Gospel Reflection for Oct. 18, 2020, 29th Sunday in Ordinary time

Having listened carefully to the parables that Jesus used to instruct the chief priests and elders in the Temple precincts, it seems that they have understood his teaching and yet at the same time, they seem to ignore what he has been saying. Perhaps due to their own hubris, or maybe their distrust of him and his teaching, they prepare to do exactly what he warned against. Jesus called out the chief priests and elders for their history of misjudging and mistreating the prophets that the Lord sent even from the earliest of times.

Now these elders decide that they need a ruse to trap Jesus so that they have an excuse to have him arrested. Perhaps lacking confidence in their own ability to bring him to a religious trial, they attempt to trick him into speaking against the Roman authorities, thus getting him off their hands without doing it themselves. Jesus does not fall for the trick. 

In one of the most oft-cited remarks from Jesus when asked about paying taxes to Rome Jesus adroitly states: “Then repay to Caesar what belongs to Caesar and to God what belongs to God.” Left with no way either to counter or to further trap him, they walk away. However, they are not finished. In just a matter of days he will be hanging on a Roman cross; they will have achieved their end; they will have also secured their own demise.

This is a challenging and very difficult teaching on the part of Jesus. It opened up many different interpretations over the course of the history of the Church. In contemporary American society it is often employed as an endorsement from Jesus to adhere to what has come to be known as a “wall of separation” between Church and state. This was certainly not Jesus’ intent, and such a wall was unimaginable in the Roman world. Yet now, as we face another election cycle and certainly one of the more contentious in our history, this teaching from Jesus is swirling about yet again.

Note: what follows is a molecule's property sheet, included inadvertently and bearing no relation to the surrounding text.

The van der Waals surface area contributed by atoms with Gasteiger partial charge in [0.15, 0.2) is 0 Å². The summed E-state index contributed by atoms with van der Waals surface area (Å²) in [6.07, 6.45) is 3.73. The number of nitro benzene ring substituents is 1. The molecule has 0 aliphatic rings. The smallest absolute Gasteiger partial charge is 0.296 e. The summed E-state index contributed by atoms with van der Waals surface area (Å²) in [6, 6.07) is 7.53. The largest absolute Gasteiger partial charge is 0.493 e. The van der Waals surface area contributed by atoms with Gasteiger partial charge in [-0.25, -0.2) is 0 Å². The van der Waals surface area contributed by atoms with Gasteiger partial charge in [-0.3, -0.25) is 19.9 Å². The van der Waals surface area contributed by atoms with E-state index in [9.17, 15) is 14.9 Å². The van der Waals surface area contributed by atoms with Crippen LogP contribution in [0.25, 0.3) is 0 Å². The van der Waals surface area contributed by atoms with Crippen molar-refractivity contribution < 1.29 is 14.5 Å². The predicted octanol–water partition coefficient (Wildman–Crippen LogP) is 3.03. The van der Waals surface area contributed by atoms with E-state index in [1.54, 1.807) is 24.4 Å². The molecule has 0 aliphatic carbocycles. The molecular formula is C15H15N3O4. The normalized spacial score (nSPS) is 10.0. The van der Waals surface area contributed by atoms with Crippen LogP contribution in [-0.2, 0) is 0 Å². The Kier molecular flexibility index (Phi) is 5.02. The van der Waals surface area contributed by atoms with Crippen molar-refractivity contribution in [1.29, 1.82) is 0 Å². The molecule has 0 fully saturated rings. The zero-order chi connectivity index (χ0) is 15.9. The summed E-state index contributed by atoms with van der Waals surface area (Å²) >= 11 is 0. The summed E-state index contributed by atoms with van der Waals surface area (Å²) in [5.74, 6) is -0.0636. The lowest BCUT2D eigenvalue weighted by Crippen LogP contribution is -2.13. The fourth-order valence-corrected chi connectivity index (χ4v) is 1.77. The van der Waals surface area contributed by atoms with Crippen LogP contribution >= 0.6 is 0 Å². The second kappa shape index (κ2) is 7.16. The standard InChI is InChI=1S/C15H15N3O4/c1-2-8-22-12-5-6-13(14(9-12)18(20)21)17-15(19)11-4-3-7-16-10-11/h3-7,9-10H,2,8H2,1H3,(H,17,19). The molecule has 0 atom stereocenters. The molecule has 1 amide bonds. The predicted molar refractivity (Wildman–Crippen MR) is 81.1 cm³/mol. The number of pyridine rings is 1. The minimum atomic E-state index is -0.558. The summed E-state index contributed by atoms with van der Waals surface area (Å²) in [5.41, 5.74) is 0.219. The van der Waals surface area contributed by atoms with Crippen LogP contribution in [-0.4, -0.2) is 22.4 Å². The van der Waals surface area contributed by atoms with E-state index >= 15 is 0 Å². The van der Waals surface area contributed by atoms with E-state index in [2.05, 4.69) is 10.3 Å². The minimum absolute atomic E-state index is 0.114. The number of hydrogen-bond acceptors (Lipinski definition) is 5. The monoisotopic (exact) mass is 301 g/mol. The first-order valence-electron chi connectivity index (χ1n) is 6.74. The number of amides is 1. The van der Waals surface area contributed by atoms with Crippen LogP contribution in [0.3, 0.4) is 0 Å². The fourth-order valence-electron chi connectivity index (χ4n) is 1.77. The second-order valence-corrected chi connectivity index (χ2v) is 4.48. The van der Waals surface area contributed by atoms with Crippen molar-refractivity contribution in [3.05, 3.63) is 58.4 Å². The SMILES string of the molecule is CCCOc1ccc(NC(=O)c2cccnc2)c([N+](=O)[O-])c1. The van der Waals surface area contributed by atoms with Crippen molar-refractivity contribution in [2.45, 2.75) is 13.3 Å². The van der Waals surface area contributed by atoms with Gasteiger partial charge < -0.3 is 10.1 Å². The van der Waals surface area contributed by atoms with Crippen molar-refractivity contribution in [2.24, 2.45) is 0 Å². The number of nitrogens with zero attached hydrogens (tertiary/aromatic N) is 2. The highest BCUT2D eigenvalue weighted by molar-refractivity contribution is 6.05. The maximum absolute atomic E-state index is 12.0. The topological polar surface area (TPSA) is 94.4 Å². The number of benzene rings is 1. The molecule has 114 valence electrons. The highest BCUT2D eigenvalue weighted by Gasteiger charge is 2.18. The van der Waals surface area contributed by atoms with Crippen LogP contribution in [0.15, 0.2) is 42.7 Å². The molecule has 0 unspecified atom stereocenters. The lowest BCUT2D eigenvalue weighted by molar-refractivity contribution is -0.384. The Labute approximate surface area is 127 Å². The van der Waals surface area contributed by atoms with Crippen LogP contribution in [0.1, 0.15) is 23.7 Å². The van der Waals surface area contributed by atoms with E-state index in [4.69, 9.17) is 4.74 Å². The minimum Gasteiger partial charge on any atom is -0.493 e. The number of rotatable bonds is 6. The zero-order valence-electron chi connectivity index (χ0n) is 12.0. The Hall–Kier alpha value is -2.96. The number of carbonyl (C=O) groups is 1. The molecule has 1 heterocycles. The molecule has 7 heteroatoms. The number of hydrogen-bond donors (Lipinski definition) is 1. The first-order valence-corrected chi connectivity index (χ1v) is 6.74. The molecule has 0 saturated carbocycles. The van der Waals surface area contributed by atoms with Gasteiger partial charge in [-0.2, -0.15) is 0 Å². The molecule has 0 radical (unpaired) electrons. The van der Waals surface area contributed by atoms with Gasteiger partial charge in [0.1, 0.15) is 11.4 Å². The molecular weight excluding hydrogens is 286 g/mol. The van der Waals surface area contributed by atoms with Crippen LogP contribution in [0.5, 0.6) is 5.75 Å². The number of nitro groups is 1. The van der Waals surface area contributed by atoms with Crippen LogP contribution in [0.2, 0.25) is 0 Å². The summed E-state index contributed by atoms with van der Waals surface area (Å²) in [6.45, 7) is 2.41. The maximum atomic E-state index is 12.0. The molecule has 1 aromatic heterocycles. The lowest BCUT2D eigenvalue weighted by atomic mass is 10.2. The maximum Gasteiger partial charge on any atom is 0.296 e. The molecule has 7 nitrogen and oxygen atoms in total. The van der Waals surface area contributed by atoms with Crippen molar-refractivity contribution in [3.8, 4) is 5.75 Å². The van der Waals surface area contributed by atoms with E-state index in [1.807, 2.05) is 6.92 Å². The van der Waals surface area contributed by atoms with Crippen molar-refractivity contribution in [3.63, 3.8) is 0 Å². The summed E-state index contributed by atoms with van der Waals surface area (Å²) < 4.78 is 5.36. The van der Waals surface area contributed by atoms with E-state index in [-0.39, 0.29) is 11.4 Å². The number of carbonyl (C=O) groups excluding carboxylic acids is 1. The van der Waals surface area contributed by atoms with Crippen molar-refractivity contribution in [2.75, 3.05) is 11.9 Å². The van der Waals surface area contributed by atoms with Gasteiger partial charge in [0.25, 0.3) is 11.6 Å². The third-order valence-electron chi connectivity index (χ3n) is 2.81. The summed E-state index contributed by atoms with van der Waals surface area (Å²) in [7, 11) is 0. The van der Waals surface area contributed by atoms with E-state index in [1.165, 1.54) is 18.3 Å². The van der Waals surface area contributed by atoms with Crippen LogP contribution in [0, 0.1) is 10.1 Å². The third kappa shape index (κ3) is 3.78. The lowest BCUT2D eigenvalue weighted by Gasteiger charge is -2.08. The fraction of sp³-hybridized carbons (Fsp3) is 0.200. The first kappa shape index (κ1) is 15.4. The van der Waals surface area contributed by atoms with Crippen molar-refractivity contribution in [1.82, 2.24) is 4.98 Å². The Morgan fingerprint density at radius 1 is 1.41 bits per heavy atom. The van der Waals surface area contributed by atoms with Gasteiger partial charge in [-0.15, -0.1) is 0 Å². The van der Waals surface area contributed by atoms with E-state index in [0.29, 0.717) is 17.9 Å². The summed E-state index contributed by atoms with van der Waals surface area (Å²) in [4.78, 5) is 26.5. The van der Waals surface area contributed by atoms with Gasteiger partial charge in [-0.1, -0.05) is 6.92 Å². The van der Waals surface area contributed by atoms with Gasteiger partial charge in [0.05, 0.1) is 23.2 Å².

Each of us must carefully discern in our own lives and with our own conscience – guided as always by the teaching of the Church – how we are going to vote on many issues this fall. While many of us have already voted, we still have time to pray and to contemplate with great care the exercise of our civic responsibility. As every discerning Catholic has known for over a generation now, neither political party represents our fundamental moral teachings well.

This leaves open the relationship between the Catholic and the social order. What must we render to Caesar?

In paragraph 12 of the US Bishops’ document, “Forming Consciences for Faithful Citizenship” they write: “The Catholic community brings important assets to the political dialogue about our nation’s future. We bring a consistent moral framework – drawn from basic human reason that is illuminated by Scripture and the teaching of the Church – for assessing issues, political platforms, and campaigns. We also bring broad experience in serving those in need – educating the young, serving families in crisis, caring for the sick, sheltering the homeless, helping women who face difficult pregnancies, feeding the hungry, welcoming immigrants and refugees, reaching out in global solidarity, and pursuing peace. We celebrate, with all our neighbors, the historically robust commitment to religious freedom in this country that has allowed the Church the freedom to serve the common good.”

Hence, we in a sense have a moral obligation to participate in the political life of our society and to be proactive in the global realm. But first and foremost, all that we do must be grounded in faith – faith in Jesus Christ – and framed in the fundamental belief that as disciples we are called to be faithful first to God and to also be good citizens.

But ultimately, as Jesus constantly reminds us, everything is from and for God and God alone. The only kingdom that matters in the end is the Kingdom of God.

Father Garry Koch is pastor of St. Benedict Parish, Holmdel.